Paul Momirovski - NRL - AthletesVoice
Paul Momirovski - NRL - AthletesVoice


Inside the Cronk secret

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Inside the Cronk secret


I didn’t know it at the time but the corner in which I’d just scored a preliminary-final winning try for the Roosters, the last try ever scored at the Sydney Football Stadium, was right where my family was sitting.


My mum and dad, Svetlana and Rubin, were there in a group of about 25, watching us play the Rabbitohs for a spot in the grand final. It was the first time they’d seen me play in the NRL.


It took me a little while to find them after the game. I was so happy to share that moment with my family. My partner, Matilda, who has been such a huge support for me during injuries. My grandpa, Paul, who has barely missed a game since I was six. I ran straight over to my dad and he was in tears already.


I looked up and saw my brother, Alex, who’s not really an emotional guy – but he was crying. That moment was caught on TV and it was such a special one for me. It really hit home. He was just telling me how proud he was of me.



Mum and dad work so hard and never go on holidays, not for more than a week or so. Earlier this year, my brother and I had finally convinced them to go on a big Europe trip.


But as it turned out, they missed my debut: Round 18 against the Titans in July. I was one of three debutants to score a try in that win, along with Sean O’Sullivan and Poasa Faamausili. A little slice of history – it had never been done before. Mum and dad were a bit upset to miss it.


I thought that game would be it for me this year but then, Latrell Mitchell got suspended.


I was excited when I was given the nod to play that prelim. I was in a bit of shock but after that, there were no nerves. It was just pure excitement to get an opportunity again.


I knew that it was probably my last chance to wear a Roosters jersey – jersey No.20, as it turned out – given I was leaving the club for Wests Tigers. It turned out perfectly. I’m just grateful that Trent Robinson trusted me enough to play such a big game, in only the second match of my career.





There were 82,688 people in ANZ Stadium watching the grand final. Only our team, coaches and staff knew that Cooper Cronk was out there playing with a broken shoulder blade.


Sitting there watching him play against Melbourne, knowing that his shoulder was shattered, was one of the most impressive things I’ve ever seen in rugby league. Definitely the toughest.


Keeping Cooper’s condition a secret was all about trust. On the Sunday after the preliminary final, we were told that he was injured. After he’d had scans, we were then told that he had a broken scapula and was only a slim chance of playing.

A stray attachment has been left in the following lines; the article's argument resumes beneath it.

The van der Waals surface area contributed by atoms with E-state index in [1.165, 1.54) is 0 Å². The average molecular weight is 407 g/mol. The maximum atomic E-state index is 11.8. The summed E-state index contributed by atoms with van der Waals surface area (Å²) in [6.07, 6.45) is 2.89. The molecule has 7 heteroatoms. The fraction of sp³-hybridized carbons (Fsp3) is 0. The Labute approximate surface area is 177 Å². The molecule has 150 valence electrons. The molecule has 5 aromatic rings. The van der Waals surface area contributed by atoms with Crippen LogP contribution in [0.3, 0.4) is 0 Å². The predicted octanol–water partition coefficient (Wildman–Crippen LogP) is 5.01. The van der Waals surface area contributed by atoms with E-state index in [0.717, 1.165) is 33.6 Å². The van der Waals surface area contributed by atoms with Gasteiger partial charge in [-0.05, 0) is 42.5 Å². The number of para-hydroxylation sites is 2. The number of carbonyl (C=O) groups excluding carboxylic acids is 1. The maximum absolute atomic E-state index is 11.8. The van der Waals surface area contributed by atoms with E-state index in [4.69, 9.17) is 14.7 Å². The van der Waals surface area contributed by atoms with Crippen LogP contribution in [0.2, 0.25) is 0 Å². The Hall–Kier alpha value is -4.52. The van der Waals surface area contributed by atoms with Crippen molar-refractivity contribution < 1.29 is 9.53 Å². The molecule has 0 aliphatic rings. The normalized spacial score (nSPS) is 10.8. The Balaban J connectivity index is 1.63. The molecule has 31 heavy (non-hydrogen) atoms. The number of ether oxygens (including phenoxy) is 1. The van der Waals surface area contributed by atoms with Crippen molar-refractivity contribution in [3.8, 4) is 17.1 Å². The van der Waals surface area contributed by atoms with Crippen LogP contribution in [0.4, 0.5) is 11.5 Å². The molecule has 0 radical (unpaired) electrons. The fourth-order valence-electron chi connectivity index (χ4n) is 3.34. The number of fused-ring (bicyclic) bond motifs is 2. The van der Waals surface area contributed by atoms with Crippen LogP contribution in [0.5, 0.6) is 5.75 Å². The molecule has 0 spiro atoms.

The fact that no one else found out about the broken shoulder leading into an NRL grand final shows the strength of the group, how tight the bond between everyone is.


While there’s been a bit said about how we kept his injury a secret, the bottom line is that we didn’t think he was going to play. Whether Cooper could play or not was all that we were worried about.


I did not think that he was a chance to play during the week. At all. I was watching him pass the ball the day before the game, which was when he told us he intended to play. I could see the pain in every ball that was thrown. I’ve been through shoulder injuries, so I had some idea what he was feeling. At that point, I still thought, ‘There’s no chance he’s playing’.


Then, he comes out and does what he does. Crazy.


Sitting there watching Cooper play, knowing that his shoulder was shattered, was one of the most impressive things I’ve ever seen in rugby league. Definitely the toughest.


Robbo gave Cooper a massive rap back in the sheds. Boyd Cordner said some words for him, too. He got a standing ovation from the boys. It was so courageous.


Like Robbo, Cooper has been massive for implementing extremely high standards for everyone to follow at the Roosters.


How he conducts himself, the professionalism, is amazing. You see 15 years of rugby league experience all bundled up into how he now carries himself. Everything he does is to perfection. He holds himself to the highest benchmark.


Even after spending just one season with him, it’s something I’ll always look back on and try to emulate. If you’re doing half of what Cooper Cronk is doing, you’re doing all right.



Cooper always speaks to the team right before a game. He’s a leader. Before the grand final, he just reiterated what the coaching staff had said, key little details of the game that we needed to follow.


One thing he didn’t speak about was his shoulder injury. He would never speak about himself in one of those speeches. As soon as he knew he was playing, it was all business. Straight-talking about what we needed to do to win the game.


Cooper’s probably one of the most selfless players I’ve seen. Hearing him speak before a game, knowing what he’s done, it just gives the boys a belief that they can do the job. Trust me: when Cooper talks, you listen.


He played a very different game to usual in that grand final but he was immense.


Whether Cooper played or not, Luke Keary had to go out there and take on more of a role.


He’s a big-game player, Luke Keary. It’s his second grand final win and he just keeps proving everyone wrong.


We fully expected that type of performance from Luke in those circumstances. It shouldn’t have surprised anyone – it certainly didn’t within our club. That’s the type of player and person that he is. He had a lot of motivation heading in, to get the job done.


He knew he could do it. We knew that he would.







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